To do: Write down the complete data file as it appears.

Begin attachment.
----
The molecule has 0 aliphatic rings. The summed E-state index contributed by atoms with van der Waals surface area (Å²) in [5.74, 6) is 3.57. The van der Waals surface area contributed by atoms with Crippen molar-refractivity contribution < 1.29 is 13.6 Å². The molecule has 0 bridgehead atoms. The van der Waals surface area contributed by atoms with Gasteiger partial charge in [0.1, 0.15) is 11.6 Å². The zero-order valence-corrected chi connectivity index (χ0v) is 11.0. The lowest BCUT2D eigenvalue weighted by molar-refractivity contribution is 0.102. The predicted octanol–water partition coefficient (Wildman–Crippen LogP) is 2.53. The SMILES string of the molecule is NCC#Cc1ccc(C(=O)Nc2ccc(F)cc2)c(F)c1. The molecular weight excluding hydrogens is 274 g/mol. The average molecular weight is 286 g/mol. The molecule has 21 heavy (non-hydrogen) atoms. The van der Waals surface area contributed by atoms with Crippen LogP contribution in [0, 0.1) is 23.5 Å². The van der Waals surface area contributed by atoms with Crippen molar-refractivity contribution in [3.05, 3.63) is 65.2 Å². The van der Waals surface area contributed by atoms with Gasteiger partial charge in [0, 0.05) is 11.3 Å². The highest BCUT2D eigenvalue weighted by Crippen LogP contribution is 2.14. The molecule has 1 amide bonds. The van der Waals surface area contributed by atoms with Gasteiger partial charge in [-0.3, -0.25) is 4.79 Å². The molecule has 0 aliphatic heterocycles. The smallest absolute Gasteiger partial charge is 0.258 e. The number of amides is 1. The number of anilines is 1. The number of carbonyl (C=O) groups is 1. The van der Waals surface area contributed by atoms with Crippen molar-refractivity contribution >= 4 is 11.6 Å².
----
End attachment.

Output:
The molecule has 0 aliphatic rings. The summed E-state index contributed by atoms with van der Waals surface area (Å²) in [5.74, 6) is 3.57. The van der Waals surface area contributed by atoms with Crippen molar-refractivity contribution < 1.29 is 13.6 Å². The molecule has 0 bridgehead atoms. The van der Waals surface area contributed by atoms with Gasteiger partial charge in [0.1, 0.15) is 11.6 Å². The zero-order valence-corrected chi connectivity index (χ0v) is 11.0. The lowest BCUT2D eigenvalue weighted by molar-refractivity contribution is 0.102. The predicted octanol–water partition coefficient (Wildman–Crippen LogP) is 2.53. The SMILES string of the molecule is NCC#Cc1ccc(C(=O)Nc2ccc(F)cc2)c(F)c1. The molecular weight excluding hydrogens is 274 g/mol. The average molecular weight is 286 g/mol. The molecule has 21 heavy (non-hydrogen) atoms. The van der Waals surface area contributed by atoms with Crippen LogP contribution in [0, 0.1) is 23.5 Å². The van der Waals surface area contributed by atoms with Crippen molar-refractivity contribution in [3.05, 3.63) is 65.2 Å². The van der Waals surface area contributed by atoms with Gasteiger partial charge in [0, 0.05) is 11.3 Å². The highest BCUT2D eigenvalue weighted by Crippen LogP contribution is 2.14. The molecule has 1 amide bonds. The van der Waals surface area contributed by atoms with Gasteiger partial charge in [-0.3, -0.25) is 4.79 Å². The molecule has 0 aliphatic heterocycles. The smallest absolute Gasteiger partial charge is 0.258 e. The number of amides is 1. The number of anilines is 1. The number of carbonyl (C=O) groups is 1. The van der Waals surface area contributed by atoms with Crippen molar-refractivity contribution >= 4 is 11.6 Å².